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What's Really Good for Your Heart?

A bit of alcohol's good for your heart, right? And eggs and meat are bad?

Turns out we don't really know. In fact, a study published Monday in the Annals of Internal Medicine suggests that for all the talk in health and nutrition circles about foods that promote heart health or contribute to heart disease, we know enough about only a handful of foods to place them definitively in one category or another.

The study rated evidence from 189 studies, weighing the strength of the connection each found between certain foods and heart health.

The A-list is short. There was strong evidence linking the Mediterranean-style diet - rich in fish, olive oil, whole grains, nuts and vegetables - to cardio health. The evidence was equally strong against trans-fatty acids and foods such as white bread that have a high glycemic index (a measure of how quickly carbohydrates release glucose into the bloodstream and thus affect blood-sugar levels).

Researchers found moderate support for the heart benefits of fish, marine omega-3 fatty acids, folate, whole grains, vitamins E and C consumed via food, beta carotene, alcohol, fruit and fiber. They didn't find enough evidence to say whether supplementary vitamin E and vitamin C, saturated and polyunsaturated fatty acids, total fat, alpha-linolenic acid, meat, eggs and milk are particularly good or bad for your heart.

So all those warnings about, say, saturated fat and your heart may not be so well grounded in science after all, right?

On the other hand, it looks as though you can't go wrong with the Mediterranean-style diet.

At least for now. This study's another example of the incremental nature of scientific knowledge. It also makes me think twice about the way we tend to trumpet findings from single studies-- whether they're linking alcohol to breast cancer (a connection that currently appears to be strong) or coffee to pancreatic cancer (a link that was debunked after being widely publicized).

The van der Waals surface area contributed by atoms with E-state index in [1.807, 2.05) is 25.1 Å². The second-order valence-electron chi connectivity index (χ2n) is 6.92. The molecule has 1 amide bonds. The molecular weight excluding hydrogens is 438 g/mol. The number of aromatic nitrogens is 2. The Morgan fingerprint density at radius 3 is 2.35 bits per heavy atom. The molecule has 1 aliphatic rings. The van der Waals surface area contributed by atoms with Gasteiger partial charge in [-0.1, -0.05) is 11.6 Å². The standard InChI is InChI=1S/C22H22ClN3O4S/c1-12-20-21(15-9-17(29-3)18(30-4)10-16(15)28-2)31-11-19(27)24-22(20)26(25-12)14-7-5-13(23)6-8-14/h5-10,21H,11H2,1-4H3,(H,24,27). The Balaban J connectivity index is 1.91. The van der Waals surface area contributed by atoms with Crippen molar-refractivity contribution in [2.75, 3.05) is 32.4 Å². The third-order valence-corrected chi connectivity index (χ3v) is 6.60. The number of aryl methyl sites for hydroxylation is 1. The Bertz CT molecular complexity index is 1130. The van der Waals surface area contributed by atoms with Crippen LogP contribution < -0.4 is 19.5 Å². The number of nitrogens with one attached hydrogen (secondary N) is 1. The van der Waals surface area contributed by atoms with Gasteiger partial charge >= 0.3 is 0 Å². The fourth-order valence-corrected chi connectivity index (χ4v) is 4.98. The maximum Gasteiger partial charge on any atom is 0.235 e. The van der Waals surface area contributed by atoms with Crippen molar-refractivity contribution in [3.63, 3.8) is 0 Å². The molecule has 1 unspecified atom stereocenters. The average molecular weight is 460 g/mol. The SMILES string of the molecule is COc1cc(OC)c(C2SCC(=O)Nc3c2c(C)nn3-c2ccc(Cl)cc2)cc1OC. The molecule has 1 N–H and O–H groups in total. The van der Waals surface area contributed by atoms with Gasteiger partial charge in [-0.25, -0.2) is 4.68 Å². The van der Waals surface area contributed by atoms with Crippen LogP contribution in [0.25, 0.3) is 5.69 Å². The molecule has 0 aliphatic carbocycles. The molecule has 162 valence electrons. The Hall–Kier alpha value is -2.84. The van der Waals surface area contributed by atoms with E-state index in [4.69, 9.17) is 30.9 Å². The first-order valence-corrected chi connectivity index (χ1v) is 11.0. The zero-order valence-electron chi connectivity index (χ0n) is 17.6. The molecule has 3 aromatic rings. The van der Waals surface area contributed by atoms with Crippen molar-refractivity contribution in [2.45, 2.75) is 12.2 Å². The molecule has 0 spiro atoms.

The take-home message? Be wary of making big changes in your diet on the basis of the study du jour.

By Nancy Szokan  |  April 15, 2009; 7:00 AM ET
Categories:  Nutrition and Fitness  
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As a Board Certified internist, I believe food is vastly over-rated as both a cause of disease and as a disease prevention strategy.

What is a "take home" message about food? The author Michael Pollan's prescription: Eat Food (e.g. real foods); Not Too Much; Mostly Plants-makes a lot of sense.

More important than food: physical activity; stress; social connections; managing actual risk factors (BP, cholesterol, etc.)

Posted by: MDRoadRunner | April 15, 2009 1:16 PM | Report abuse

Turns out the methodology used in the Annals is itself flawed and the conclusions drawn inaccurate at best. Nutritional studies have always been difficult to do primarily because people will not follow them. That said, people who have really low cholesterol (LDL

Posted by: longjohns | April 15, 2009 6:23 PM | Report abuse

Congratulations, Ms. Szokan, on being one fo the few reporters or bloggers to note that researchers found "insufficient evidence" to link coronary heart disease with dietary saturated or total fat. This is the real shocker of the study. This contradicts the Diet-Heart Hypothesis that medical schools and cardiologists have been teaching for the last 30+ years!

-Steve Parker, M.D.

Posted by: SteveParkerMD | April 16, 2009 2:50 AM | Report abuse

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